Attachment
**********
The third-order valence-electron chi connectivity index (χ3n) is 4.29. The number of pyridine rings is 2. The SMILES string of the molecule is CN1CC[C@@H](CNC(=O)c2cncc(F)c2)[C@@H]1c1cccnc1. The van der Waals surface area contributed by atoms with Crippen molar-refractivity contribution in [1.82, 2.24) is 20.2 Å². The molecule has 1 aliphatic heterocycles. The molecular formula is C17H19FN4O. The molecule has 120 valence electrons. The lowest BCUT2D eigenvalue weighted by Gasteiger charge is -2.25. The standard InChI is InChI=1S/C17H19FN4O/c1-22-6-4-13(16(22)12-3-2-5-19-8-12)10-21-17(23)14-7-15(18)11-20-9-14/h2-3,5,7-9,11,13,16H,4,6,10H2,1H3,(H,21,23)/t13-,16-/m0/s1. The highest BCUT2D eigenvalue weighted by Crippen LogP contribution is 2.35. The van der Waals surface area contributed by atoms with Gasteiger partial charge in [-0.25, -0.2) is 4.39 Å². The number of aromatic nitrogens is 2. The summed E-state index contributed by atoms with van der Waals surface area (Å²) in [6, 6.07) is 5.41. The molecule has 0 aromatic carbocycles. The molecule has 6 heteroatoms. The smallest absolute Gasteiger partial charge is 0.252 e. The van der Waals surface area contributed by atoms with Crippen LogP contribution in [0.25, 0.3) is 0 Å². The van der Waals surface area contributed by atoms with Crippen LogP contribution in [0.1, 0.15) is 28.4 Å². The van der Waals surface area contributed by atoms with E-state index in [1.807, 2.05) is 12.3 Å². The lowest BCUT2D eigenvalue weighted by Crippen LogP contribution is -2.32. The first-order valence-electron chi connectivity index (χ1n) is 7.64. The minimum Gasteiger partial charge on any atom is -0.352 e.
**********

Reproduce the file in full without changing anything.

The third-order valence-electron chi connectivity index (χ3n) is 4.29. The number of pyridine rings is 2. The SMILES string of the molecule is CN1CC[C@@H](CNC(=O)c2cncc(F)c2)[C@@H]1c1cccnc1. The van der Waals surface area contributed by atoms with Crippen molar-refractivity contribution in [1.82, 2.24) is 20.2 Å². The molecule has 1 aliphatic heterocycles. The molecular formula is C17H19FN4O. The molecule has 120 valence electrons. The lowest BCUT2D eigenvalue weighted by Gasteiger charge is -2.25. The standard InChI is InChI=1S/C17H19FN4O/c1-22-6-4-13(16(22)12-3-2-5-19-8-12)10-21-17(23)14-7-15(18)11-20-9-14/h2-3,5,7-9,11,13,16H,4,6,10H2,1H3,(H,21,23)/t13-,16-/m0/s1. The highest BCUT2D eigenvalue weighted by Crippen LogP contribution is 2.35. The van der Waals surface area contributed by atoms with Gasteiger partial charge in [-0.25, -0.2) is 4.39 Å². The number of aromatic nitrogens is 2. The summed E-state index contributed by atoms with van der Waals surface area (Å²) in [6, 6.07) is 5.41. The molecule has 0 aromatic carbocycles. The molecule has 6 heteroatoms. The smallest absolute Gasteiger partial charge is 0.252 e. The van der Waals surface area contributed by atoms with Crippen LogP contribution in [0.25, 0.3) is 0 Å². The van der Waals surface area contributed by atoms with Crippen LogP contribution in [0.1, 0.15) is 28.4 Å². The van der Waals surface area contributed by atoms with E-state index in [1.807, 2.05) is 12.3 Å². The lowest BCUT2D eigenvalue weighted by Crippen LogP contribution is -2.32. The first-order valence-electron chi connectivity index (χ1n) is 7.64. The minimum Gasteiger partial charge on any atom is -0.352 e.